One thing I really like about the mobile scene is that it has helped me to appreciate genres that I never really got into on the PC. For instance, I’m pretty sure I’ve played as many FPS games on my PocketPC and iPhone as I have for as long as I’ve owned a PC (unless you count the myriad of mods I played when I was into Half-Life). Another genre that didn’t really catch my attention until the small screen was the Arkanoid style game. I’m not suggesting that I jump up and down with joy now every time a new one of these games is released, but I do find that when certain variations like Atomic Ball come along, they actually manage to hold my attention for a while. Of course it doesn’t hurt that aesthetically this is one of the coolest looking Arkanoid clones on the market either.
There have been a number of top down racers available for iOS devices since the inception of the App Store, and one that I’ve particularly enjoyed came out about a year ago. It’s called Lil’ Racerz Pro Rally, and despite its age it has held up rather well. It might not be as fancy as the likes of Reckless Racing, but it offers lots of tracks, 10 different cars to unlock and upgrade, and some sweet “modern retro” graphics and sound. If you're a top down racing fan this would certainly be a fitting addition to your collection.
I know there are a lot of people that believe Trinity Games is basically in the business of making cheap knock-offs of other developers’ games. The truth is that their games do tend to be derivative of other games on the App Store, and often aren’t nearly as good. You can rest assured, however, that such is not the case with Crazy John, which is why I’m bothering to review it in the first place. Some will argue that it is merely a Minigore clone, or possibly even a rip off of Age Of Zombies. The reality is, however, that the game offers more features than the first couple of iterations of Minigore (I honestly haven’t played it lately), and I find it more enjoyable than Age Of Zombies. If you’ve not been convinced in the past that Trinity Games could take a concept and make it their own, Crazy John might just be the product to persuade you.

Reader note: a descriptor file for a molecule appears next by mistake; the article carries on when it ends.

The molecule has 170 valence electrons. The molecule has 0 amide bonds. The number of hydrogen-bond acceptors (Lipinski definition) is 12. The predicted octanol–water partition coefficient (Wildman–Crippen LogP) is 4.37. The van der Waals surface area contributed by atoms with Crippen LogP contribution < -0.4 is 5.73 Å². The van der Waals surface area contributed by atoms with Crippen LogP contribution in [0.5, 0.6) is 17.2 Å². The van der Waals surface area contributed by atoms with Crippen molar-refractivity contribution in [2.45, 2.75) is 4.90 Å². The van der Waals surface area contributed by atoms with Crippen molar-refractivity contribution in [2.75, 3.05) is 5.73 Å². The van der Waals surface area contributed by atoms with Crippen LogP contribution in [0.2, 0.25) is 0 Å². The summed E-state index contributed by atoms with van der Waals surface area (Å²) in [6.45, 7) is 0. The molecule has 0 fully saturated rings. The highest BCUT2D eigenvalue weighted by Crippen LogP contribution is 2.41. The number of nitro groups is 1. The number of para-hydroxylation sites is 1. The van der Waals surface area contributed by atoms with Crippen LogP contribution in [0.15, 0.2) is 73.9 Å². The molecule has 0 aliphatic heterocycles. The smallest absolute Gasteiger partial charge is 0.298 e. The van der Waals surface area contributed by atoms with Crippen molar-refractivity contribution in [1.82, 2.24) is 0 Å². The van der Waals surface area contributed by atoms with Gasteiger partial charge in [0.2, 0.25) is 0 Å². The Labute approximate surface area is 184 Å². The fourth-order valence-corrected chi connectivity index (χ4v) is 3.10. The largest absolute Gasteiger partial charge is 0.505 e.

I love scrolling shooters, I’ve reviewed quite a few of them over time, and I often find myself commenting on how I wish the developers would go back and play 1942 to get a basic feel for how a scrolling shooter should play out. I’m not sure where the developers of Sky Combat got their inspiration, but they certainly hit the mark. This game has formations, it has level design, and it’s actually challenging without succumbing to the “bullet hell” gimmick. I’m not saying it’s perfect – not even 1942 was perfect – but this is definitely one of the best scrolling shooters I’ve played on my iPod Touch. Take note, Capcom: this is the game First Strike should have been.